by Michael Smith
On March 11, 2009 the European Parliament (EP) adopted Magda Kósáné Kovács' report on improving the labour market accession for the Roma. And once again, unless they are only talking about the Roma, the word Roma is, falsely and purposely as such, used as an all-encompassing term for all Romanies, which is incorrect. It would, obviously, not surprise me either if they would be talking here as regards to this report solely about the Roma, in the same way as the decade of inclusion is only for the Roma and only for those in Eastern Europe.
However, access to the labour market is the key to overturn the conditions of deprivation and segregation the Romani-Gypsy minority is experiencing throughout Europe, in the European Union member states as well as in some of those that are not part of the Union.
Despite the strong message coming from the EP report, education alone is not the panacea for accessing decent jobs.
While it is indeed clear that education is an essential part and may be the most important field for programs and policies to focus the Romani-Gypsy, these policies must ensure effective continuation into the labor market by eliminating barriers based on prejudices and racist attitudes.
Many times education and schooling programs for Gypsies fall short of their objective because, at the end of long school and training years, Romanies find it very hard to find a job due to the continued discrimination based on their ethnicity.
That is the reason why education alone will not solve the problem of the extremely high unemployment that Gypsies face unless there is not also a change in the racist attitude toward the Romani minority per se.
Maybe one should also add that the Romani Community itself can be seen to be at fault at times in that they (1) do not encourage the children to attend school and to do well there and (2) in that they do not encourage the aspiration many Gypsy children have of becoming this or that.
One must asks that the European, national and local policy-makers to build a strong link between the education of the Rom and their effective access to the the labour market.
If poor Romani families invest time and money in the education of their children, and also time, money and effort in the education of themselves as adults, but this does not, in the end, result in employment, then the Romani community everywhere will continue considering sending children to school as a loss of precious resources. So the problem here is not just the access to education but fair access to jobs. This can be only achieved by fighting against discrimination and stereotyping of the Gypsy.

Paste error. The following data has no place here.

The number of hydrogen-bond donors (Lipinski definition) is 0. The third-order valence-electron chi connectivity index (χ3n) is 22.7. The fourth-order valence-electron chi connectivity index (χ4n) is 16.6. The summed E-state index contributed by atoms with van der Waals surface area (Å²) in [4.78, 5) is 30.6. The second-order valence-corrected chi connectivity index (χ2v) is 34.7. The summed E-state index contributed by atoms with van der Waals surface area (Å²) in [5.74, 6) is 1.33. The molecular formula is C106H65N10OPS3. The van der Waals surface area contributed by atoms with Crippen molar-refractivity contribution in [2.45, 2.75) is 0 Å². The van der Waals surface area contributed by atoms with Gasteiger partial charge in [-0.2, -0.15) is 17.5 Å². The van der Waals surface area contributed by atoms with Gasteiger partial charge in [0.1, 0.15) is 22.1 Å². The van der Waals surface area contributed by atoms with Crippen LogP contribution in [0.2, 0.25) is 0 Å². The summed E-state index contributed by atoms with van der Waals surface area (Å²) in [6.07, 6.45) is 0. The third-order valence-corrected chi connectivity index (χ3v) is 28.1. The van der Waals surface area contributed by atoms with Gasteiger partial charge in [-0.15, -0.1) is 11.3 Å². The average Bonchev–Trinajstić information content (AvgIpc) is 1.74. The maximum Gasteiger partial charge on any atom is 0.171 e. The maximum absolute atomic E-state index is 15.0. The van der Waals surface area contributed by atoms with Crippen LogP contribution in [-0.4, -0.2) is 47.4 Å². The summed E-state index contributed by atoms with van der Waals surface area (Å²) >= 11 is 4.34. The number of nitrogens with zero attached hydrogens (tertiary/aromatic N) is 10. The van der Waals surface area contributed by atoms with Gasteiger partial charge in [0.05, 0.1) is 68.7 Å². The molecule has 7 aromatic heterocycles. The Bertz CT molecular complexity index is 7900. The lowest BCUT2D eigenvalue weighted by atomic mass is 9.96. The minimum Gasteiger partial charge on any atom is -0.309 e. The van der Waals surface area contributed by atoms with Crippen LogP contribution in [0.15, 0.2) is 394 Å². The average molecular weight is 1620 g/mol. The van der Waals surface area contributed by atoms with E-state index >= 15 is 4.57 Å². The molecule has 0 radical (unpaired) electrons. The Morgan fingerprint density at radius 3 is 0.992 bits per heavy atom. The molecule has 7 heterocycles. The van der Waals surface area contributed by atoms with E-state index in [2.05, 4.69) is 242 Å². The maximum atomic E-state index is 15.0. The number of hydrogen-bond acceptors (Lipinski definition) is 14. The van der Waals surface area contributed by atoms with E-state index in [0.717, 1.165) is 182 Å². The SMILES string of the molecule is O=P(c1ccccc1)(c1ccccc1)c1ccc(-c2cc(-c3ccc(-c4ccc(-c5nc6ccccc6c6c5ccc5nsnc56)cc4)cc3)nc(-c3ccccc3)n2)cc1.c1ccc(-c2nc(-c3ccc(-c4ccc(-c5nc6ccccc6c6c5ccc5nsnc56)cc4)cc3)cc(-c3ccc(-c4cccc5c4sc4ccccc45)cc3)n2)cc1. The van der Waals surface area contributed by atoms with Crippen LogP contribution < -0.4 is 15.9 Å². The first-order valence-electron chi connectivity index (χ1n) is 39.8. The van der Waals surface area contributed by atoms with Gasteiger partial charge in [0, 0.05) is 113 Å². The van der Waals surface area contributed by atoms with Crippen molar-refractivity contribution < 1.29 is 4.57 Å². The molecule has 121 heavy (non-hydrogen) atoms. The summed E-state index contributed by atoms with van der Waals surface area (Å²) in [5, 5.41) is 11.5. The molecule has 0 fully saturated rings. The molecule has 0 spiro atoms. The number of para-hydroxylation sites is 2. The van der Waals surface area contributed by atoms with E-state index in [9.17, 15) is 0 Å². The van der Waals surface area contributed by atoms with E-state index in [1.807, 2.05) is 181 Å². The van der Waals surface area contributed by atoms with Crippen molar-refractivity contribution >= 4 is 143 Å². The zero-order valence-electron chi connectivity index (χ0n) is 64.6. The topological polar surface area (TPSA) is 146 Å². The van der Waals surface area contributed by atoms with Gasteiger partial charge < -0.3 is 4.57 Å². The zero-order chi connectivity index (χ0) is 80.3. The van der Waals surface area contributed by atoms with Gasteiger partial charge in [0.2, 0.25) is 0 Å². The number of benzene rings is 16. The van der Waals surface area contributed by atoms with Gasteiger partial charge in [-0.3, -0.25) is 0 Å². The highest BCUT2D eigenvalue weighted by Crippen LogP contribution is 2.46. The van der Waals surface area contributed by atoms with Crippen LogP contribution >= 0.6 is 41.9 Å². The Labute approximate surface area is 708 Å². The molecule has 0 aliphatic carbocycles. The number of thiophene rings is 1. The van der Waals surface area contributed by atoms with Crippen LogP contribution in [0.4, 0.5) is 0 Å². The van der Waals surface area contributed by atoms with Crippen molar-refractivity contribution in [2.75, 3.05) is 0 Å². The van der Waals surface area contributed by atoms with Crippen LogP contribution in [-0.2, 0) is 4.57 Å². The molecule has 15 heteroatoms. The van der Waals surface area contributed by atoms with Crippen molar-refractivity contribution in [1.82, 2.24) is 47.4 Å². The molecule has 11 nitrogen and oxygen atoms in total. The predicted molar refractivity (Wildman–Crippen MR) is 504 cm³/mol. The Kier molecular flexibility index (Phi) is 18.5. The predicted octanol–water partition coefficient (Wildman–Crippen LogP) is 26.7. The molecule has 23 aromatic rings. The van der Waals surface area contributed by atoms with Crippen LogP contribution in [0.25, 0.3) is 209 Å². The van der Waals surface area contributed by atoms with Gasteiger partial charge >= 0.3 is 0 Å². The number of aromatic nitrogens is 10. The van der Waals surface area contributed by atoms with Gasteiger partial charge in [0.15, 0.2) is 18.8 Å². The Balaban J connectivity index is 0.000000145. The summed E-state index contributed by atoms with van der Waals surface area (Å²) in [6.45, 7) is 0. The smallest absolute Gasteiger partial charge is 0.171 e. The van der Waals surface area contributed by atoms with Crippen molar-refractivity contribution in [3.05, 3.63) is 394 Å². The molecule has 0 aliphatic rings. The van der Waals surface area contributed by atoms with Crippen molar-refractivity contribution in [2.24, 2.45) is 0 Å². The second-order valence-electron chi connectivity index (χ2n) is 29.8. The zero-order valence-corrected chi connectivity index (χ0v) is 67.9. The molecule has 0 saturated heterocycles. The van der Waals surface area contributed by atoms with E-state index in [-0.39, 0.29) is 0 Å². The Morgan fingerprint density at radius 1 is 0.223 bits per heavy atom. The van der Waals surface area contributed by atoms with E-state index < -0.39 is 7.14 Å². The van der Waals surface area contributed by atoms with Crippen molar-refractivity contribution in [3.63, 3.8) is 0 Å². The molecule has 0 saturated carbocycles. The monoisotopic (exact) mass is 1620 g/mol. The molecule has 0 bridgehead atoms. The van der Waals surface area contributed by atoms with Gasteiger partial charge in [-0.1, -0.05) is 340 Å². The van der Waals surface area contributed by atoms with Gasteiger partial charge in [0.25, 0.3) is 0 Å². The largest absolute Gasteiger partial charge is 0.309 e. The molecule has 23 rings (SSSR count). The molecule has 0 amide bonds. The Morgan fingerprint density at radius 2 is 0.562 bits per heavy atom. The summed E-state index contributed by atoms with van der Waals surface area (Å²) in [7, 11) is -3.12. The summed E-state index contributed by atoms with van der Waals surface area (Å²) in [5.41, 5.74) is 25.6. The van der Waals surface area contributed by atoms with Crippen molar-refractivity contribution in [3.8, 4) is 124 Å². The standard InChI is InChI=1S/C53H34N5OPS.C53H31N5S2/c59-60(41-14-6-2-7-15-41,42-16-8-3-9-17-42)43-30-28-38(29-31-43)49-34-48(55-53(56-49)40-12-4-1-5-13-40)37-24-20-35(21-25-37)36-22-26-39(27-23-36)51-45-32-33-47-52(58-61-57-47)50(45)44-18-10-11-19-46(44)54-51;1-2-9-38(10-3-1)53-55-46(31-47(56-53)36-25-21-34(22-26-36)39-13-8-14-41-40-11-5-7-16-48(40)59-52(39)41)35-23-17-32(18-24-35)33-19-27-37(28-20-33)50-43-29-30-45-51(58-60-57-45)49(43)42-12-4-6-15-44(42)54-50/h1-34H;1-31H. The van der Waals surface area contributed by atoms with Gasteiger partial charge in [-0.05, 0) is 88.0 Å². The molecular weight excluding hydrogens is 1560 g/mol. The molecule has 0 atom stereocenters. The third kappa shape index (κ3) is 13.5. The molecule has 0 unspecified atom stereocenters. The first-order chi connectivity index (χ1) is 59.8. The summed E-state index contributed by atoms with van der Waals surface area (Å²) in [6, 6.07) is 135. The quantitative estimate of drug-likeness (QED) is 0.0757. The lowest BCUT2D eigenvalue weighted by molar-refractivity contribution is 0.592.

According to various surveys conducted by recognised research institutes, European institutions, and human rights organisations, the Romani People face great disadvantages in the labour markets and in self-employment opportunities.
Very high rates of unemployment and under-employment, as well as unqualified and low-paid jobs, characterise the situation of the Romanies in the labour markets in both Member States and the Candidate Countries.
This situation is greatly the result of the low levels of education prevalent amongst Rom and the discrimination they face in the labour market. Romani unemployment rates can vary from 25% to 65%, according to the UNDP data. Many Roma perceive that the reason of their unemployment is their ethnicity, and many of them certainly would not be wrong at all in assuming this. Unemployment is double in the younger group age and is strictly linked to education. Nevertheless, Romanies with secondary school studies still have a high 25% unemployment rate, and therefore education certainly is not the main reason for unemployment amongst Gypsies. Racist attitudes by the general public and employers on the other hand is. How this can be overcome, however, is another question.
© M Smith (Veshengro), 2009